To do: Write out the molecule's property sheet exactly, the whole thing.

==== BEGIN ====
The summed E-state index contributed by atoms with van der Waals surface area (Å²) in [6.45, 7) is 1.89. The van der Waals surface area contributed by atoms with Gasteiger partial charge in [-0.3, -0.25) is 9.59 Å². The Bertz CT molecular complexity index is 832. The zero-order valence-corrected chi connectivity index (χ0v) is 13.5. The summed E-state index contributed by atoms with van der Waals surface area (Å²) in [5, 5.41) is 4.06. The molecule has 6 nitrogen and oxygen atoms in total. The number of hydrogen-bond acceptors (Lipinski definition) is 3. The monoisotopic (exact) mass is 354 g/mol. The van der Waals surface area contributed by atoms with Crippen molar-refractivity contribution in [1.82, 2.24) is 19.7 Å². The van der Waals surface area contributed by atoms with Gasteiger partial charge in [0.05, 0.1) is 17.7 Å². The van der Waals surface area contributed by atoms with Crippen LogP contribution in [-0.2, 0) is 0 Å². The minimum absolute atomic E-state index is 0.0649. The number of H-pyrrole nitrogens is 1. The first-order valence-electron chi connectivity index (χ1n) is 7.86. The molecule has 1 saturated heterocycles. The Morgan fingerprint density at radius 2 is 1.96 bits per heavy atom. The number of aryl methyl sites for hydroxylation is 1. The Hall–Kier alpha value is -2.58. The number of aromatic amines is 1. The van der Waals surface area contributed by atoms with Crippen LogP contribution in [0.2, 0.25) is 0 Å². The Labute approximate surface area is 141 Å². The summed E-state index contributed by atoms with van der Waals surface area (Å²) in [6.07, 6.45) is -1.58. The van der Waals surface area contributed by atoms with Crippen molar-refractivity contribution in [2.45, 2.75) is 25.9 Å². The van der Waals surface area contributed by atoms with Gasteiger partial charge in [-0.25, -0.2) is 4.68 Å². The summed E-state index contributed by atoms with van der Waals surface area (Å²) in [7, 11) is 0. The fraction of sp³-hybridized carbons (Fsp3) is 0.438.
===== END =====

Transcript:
The summed E-state index contributed by atoms with van der Waals surface area (Å²) in [6.45, 7) is 1.89. The van der Waals surface area contributed by atoms with Gasteiger partial charge in [-0.3, -0.25) is 9.59 Å². The Bertz CT molecular complexity index is 832. The zero-order valence-corrected chi connectivity index (χ0v) is 13.5. The summed E-state index contributed by atoms with van der Waals surface area (Å²) in [5, 5.41) is 4.06. The molecule has 6 nitrogen and oxygen atoms in total. The number of hydrogen-bond acceptors (Lipinski definition) is 3. The monoisotopic (exact) mass is 354 g/mol. The van der Waals surface area contributed by atoms with Crippen molar-refractivity contribution in [1.82, 2.24) is 19.7 Å². The van der Waals surface area contributed by atoms with Gasteiger partial charge in [0.05, 0.1) is 17.7 Å². The van der Waals surface area contributed by atoms with Crippen LogP contribution in [-0.2, 0) is 0 Å². The minimum absolute atomic E-state index is 0.0649. The number of H-pyrrole nitrogens is 1. The first-order valence-electron chi connectivity index (χ1n) is 7.86. The molecule has 1 saturated heterocycles. The Morgan fingerprint density at radius 2 is 1.96 bits per heavy atom. The number of aryl methyl sites for hydroxylation is 1. The Hall–Kier alpha value is -2.58. The number of aromatic amines is 1. The van der Waals surface area contributed by atoms with Crippen LogP contribution in [0.2, 0.25) is 0 Å². The Labute approximate surface area is 141 Å². The summed E-state index contributed by atoms with van der Waals surface area (Å²) in [6.07, 6.45) is -1.58. The van der Waals surface area contributed by atoms with Crippen molar-refractivity contribution in [2.45, 2.75) is 25.9 Å². The van der Waals surface area contributed by atoms with Gasteiger partial charge in [-0.25, -0.2) is 4.68 Å². The summed E-state index contributed by atoms with van der Waals surface area (Å²) in [7, 11) is 0. The fraction of sp³-hybridized carbons (Fsp3) is 0.438.